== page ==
Perhaps surprisingly, much more of the more fictional The Things They Carried is documented by material in the archive. Why surprising? He's prepared us to believe it's as true as it isn't. He writes that, “story-truth is truer sometimes than happening-truth,” and “But only to say another truth will I let the half-truths stand.” In the chapter “How to Tell a True War Story,” O’Brien writes that a “true war story, if truly told, makes the stomach believe.” In the chapter “Notes,” he explains, “By telling stories, you objectify your own experience. You separate it from yourself. You pin down certain truths. You make up others. You start sometimes with an incident that truly happened … and you carry it forward by inventing incidents that did not in fact occur but that nonetheless help to clarify and explain.” In “Good Form”: “It’s time to be blunt. I’m forty-three years old, true, and I’m a writer now, and a long time ago I walked through Quang Ngai Province as a foot soldier. Almost everything else is invented.”
And yet, it’s not, not from the opening line:
“First Lieutenant Jimmy Cross carried letters from a girl name Martha, a junior at Mount Sebastian College in New Jersey.” Tim O’Brien carried letters from a girl named Gayle, and carried them back to civilization, and preserved them for decades. He also saved a letter he wrote to her on October 17, 1968, but never mailed. In his youthful, tense, inconsistent hand, he is already conscious of the disconnect and unity between reality and his presentation of it:
The very form of the letters and words here (my penmanship is straight & jerky & kinda childlike) conveys wrong things now. Add to that the fact that the thoughts themselves, the substance I put down, is inaccurate to reality, and you have a real problem. … I can go over to Vietnam, set up shop, and try to keep bullets & shrapnel & blood off my body & hands; the other choice is desertion, pure and simple. No, just pure. Not so simple, if you think about it, and I admit that I have done that. All night after getting the news.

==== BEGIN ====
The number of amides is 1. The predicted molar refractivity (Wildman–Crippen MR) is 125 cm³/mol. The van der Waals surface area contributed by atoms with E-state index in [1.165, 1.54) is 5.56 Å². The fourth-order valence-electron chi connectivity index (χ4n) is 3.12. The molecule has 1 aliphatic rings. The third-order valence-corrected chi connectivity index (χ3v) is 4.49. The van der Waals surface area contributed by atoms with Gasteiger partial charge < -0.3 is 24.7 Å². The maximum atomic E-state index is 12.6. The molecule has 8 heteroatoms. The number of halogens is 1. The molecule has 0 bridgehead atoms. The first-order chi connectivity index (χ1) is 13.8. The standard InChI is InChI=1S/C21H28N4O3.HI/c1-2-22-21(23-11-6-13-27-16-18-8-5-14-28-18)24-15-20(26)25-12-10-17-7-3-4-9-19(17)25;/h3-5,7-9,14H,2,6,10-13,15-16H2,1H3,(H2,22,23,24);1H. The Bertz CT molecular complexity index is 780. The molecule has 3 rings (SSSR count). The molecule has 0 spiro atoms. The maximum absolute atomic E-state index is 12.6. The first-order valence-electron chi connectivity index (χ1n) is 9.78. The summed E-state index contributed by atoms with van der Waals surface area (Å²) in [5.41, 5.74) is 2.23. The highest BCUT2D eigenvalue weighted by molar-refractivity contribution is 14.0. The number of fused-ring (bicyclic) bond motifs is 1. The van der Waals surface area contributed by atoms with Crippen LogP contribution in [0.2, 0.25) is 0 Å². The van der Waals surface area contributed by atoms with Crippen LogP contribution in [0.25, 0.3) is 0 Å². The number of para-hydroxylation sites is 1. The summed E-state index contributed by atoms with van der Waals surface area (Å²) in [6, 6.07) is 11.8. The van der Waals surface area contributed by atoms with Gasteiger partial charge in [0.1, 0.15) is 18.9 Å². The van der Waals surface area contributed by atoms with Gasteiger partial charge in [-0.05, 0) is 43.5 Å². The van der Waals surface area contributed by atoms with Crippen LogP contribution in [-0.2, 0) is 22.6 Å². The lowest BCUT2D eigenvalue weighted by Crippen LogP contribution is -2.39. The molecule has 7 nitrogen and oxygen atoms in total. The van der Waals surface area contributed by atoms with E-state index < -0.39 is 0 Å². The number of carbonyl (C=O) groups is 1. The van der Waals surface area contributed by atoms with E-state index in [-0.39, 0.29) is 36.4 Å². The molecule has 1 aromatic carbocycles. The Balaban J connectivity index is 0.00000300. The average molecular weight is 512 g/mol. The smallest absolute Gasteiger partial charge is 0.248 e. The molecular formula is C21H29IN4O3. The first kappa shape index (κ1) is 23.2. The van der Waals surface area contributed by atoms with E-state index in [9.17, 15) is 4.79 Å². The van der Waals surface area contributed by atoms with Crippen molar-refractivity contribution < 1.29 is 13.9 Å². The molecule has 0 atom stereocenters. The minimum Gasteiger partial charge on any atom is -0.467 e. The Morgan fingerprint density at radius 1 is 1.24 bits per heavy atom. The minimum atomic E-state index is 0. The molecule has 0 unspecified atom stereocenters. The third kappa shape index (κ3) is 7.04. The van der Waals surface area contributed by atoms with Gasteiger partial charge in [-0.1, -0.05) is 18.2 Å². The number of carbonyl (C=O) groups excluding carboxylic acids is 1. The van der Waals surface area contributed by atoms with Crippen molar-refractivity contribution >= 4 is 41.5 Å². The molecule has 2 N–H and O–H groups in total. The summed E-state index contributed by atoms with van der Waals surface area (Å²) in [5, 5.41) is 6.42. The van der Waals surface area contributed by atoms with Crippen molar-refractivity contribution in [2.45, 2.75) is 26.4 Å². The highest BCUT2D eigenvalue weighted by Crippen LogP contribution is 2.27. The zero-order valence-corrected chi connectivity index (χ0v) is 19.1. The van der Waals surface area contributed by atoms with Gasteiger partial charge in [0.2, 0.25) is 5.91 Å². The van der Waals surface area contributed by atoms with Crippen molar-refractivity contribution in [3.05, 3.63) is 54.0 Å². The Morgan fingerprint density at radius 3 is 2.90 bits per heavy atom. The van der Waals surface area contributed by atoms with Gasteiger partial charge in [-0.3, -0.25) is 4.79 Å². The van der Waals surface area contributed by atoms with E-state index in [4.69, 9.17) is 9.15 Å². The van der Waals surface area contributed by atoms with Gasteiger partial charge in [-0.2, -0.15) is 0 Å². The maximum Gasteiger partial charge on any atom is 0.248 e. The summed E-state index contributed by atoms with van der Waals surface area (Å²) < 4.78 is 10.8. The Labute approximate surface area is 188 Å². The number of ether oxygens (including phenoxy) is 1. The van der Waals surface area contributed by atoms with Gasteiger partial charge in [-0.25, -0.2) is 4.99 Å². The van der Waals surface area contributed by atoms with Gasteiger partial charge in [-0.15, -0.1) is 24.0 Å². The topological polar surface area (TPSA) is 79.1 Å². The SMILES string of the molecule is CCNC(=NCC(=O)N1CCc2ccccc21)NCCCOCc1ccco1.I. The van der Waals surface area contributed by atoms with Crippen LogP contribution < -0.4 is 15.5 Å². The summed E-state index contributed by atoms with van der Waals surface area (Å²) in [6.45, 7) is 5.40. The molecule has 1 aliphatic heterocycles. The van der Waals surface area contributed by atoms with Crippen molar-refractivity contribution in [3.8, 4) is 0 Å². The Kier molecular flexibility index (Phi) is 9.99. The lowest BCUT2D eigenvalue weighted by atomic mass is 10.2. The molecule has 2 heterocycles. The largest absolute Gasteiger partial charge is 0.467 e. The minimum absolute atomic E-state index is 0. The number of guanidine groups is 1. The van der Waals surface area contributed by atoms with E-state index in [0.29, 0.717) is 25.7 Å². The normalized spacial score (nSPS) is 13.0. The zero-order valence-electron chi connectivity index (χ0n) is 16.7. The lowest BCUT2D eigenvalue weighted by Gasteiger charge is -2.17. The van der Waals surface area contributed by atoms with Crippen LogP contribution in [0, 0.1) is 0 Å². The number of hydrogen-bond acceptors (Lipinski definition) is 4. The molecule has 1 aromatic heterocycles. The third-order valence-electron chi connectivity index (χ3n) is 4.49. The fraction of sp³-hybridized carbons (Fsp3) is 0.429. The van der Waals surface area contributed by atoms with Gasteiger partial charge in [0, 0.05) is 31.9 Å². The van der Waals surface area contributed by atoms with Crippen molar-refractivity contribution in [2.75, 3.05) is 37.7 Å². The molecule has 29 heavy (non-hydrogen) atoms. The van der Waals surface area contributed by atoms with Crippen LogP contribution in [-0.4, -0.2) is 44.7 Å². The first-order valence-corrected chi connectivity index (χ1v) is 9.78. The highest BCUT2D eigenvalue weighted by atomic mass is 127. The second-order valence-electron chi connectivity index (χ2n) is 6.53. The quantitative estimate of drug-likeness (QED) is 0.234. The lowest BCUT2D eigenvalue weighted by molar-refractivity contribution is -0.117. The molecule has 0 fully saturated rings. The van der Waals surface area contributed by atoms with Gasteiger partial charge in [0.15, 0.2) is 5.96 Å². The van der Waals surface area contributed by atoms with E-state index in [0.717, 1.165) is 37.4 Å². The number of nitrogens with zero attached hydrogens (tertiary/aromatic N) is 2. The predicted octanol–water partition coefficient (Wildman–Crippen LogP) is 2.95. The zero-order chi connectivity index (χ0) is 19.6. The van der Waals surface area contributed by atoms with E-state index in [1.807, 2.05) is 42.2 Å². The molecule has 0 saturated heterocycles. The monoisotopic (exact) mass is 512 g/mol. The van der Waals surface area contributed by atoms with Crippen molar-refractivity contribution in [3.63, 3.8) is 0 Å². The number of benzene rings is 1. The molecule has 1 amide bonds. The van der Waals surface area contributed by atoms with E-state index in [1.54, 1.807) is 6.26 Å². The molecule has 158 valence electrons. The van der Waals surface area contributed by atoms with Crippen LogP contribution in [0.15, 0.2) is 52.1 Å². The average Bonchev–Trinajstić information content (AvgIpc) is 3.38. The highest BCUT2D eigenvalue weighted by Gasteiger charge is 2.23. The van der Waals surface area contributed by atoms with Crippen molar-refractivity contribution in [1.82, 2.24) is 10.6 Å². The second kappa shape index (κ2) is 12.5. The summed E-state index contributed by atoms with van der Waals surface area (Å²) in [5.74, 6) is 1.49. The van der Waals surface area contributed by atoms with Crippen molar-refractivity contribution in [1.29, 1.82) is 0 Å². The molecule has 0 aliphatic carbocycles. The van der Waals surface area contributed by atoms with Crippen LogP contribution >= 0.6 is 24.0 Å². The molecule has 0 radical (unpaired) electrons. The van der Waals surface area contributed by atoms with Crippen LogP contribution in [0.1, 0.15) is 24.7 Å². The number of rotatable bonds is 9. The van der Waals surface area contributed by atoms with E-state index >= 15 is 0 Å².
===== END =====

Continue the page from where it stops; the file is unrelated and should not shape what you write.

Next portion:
Martha of the first chapter, the reader eventually learns, was not Jimmy’s—or even O’Brien’s—first love. That place of honor was held by the nine-year-old Linda of the last chapter: his fourth-grade sweetheart who died of a brain tumor in the summer of 1956, before returning for the fifth grade. Linda, the book version of a girl named Lorna Lou Moeller with whom O’Brien had been in love at the age of nine, incites and dominates the book’s final chapter, “The Lives of the Dead,” which appeared on its own (as did several chapters of the book) in Esquire. After publication O’Brien received a five-page letter from Mrs. Moeller, who had read the chapter, recognized her daughter, and remembered the O’Brien boys. She sent O’Brien a dozen photos of Lorna Lou, and a clipping documenting the too short life of a girl who would occupy space in O’Brien’s consciousness throughout his teens and adulthood. Moeller recalls her daughter’s feelings for the O’Brien siblings, and recounts the course of her illness and death.
In “The Lives of the Dead” O’Brien had written, “It is now 1990. I’m forty-three years old, which would’ve seemed impossible to a fourth grader … And as a writer now, I want to save Linda’s life. Not her body—her life.” These thoughts dated back, though, to the late fifties: two stories, composed in high school, have been preserved, in which he grapples with Lorna Lou’s illness and inevitable death. In “Two Minutes,” composed on seven leaves of his father’s letterhead from the Equitable Life Assurance Society, he recounts his futile attempt to save “Nancy,” who killed herself because “I’d persuaded her—no forced her would be a better word—to come with me to New York from her Indiana farm.” He races home in his car, knowing she is at death’s door, hoping he’ll make it in time to save her. Another story, called “Tulips,” filling twenty-two leaves of letterhead, is about a girl named Linda and a boy named Tim. O’Brien writes in 1990 that he had, in his youth, “saved” Lorna Lou in his dreams, always seeing her alive, sometimes discussing her death with her. In one dream he asks her what it’s like to be dead. She responds, “I guess it’s like being inside a book that nobody’s reading.”